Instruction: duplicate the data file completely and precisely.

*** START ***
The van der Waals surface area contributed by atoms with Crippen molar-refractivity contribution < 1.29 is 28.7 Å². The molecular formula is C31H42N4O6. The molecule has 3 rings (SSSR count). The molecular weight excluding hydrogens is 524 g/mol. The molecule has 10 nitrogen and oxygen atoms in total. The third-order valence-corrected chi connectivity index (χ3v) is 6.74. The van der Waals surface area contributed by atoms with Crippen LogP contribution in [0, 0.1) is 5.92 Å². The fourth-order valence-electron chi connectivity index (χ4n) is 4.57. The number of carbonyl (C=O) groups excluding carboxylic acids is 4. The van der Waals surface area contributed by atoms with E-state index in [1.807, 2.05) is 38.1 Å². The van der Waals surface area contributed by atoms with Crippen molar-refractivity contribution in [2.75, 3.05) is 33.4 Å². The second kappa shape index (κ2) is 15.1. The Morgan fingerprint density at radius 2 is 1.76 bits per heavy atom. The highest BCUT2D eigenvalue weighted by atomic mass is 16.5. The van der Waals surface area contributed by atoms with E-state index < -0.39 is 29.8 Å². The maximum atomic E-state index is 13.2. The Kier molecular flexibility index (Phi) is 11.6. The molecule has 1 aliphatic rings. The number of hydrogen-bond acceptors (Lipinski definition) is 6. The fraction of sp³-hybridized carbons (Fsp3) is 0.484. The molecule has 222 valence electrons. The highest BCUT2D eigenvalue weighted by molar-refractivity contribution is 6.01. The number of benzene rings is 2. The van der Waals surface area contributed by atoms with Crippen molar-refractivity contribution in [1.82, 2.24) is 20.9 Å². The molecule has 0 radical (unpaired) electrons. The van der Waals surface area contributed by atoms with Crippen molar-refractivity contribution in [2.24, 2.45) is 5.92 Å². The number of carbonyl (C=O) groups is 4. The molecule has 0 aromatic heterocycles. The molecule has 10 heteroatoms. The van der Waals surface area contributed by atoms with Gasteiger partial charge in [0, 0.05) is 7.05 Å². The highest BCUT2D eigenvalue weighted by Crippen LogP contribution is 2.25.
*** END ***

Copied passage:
The van der Waals surface area contributed by atoms with Crippen molar-refractivity contribution < 1.29 is 28.7 Å². The molecular formula is C31H42N4O6. The molecule has 3 rings (SSSR count). The molecular weight excluding hydrogens is 524 g/mol. The molecule has 10 nitrogen and oxygen atoms in total. The third-order valence-corrected chi connectivity index (χ3v) is 6.74. The van der Waals surface area contributed by atoms with Crippen LogP contribution in [0, 0.1) is 5.92 Å². The fourth-order valence-electron chi connectivity index (χ4n) is 4.57. The number of carbonyl (C=O) groups excluding carboxylic acids is 4. The van der Waals surface area contributed by atoms with E-state index in [1.807, 2.05) is 38.1 Å². The van der Waals surface area contributed by atoms with Crippen molar-refractivity contribution in [2.75, 3.05) is 33.4 Å². The second kappa shape index (κ2) is 15.1. The Morgan fingerprint density at radius 2 is 1.76 bits per heavy atom. The highest BCUT2D eigenvalue weighted by atomic mass is 16.5. The van der Waals surface area contributed by atoms with E-state index < -0.39 is 29.8 Å². The maximum atomic E-state index is 13.2. The Kier molecular flexibility index (Phi) is 11.6. The molecule has 1 aliphatic rings. The number of hydrogen-bond acceptors (Lipinski definition) is 6. The fraction of sp³-hybridized carbons (Fsp3) is 0.484. The molecule has 222 valence electrons. The highest BCUT2D eigenvalue weighted by molar-refractivity contribution is 6.01. The number of benzene rings is 2. The van der Waals surface area contributed by atoms with Crippen molar-refractivity contribution in [1.82, 2.24) is 20.9 Å². The molecule has 0 radical (unpaired) electrons. The van der Waals surface area contributed by atoms with Crippen molar-refractivity contribution in [2.24, 2.45) is 5.92 Å². The number of carbonyl (C=O) groups is 4. The molecule has 0 aromatic heterocycles. The molecule has 10 heteroatoms. The van der Waals surface area contributed by atoms with Gasteiger partial charge in [0, 0.05) is 7.05 Å². The highest BCUT2D eigenvalue weighted by Crippen LogP contribution is 2.25.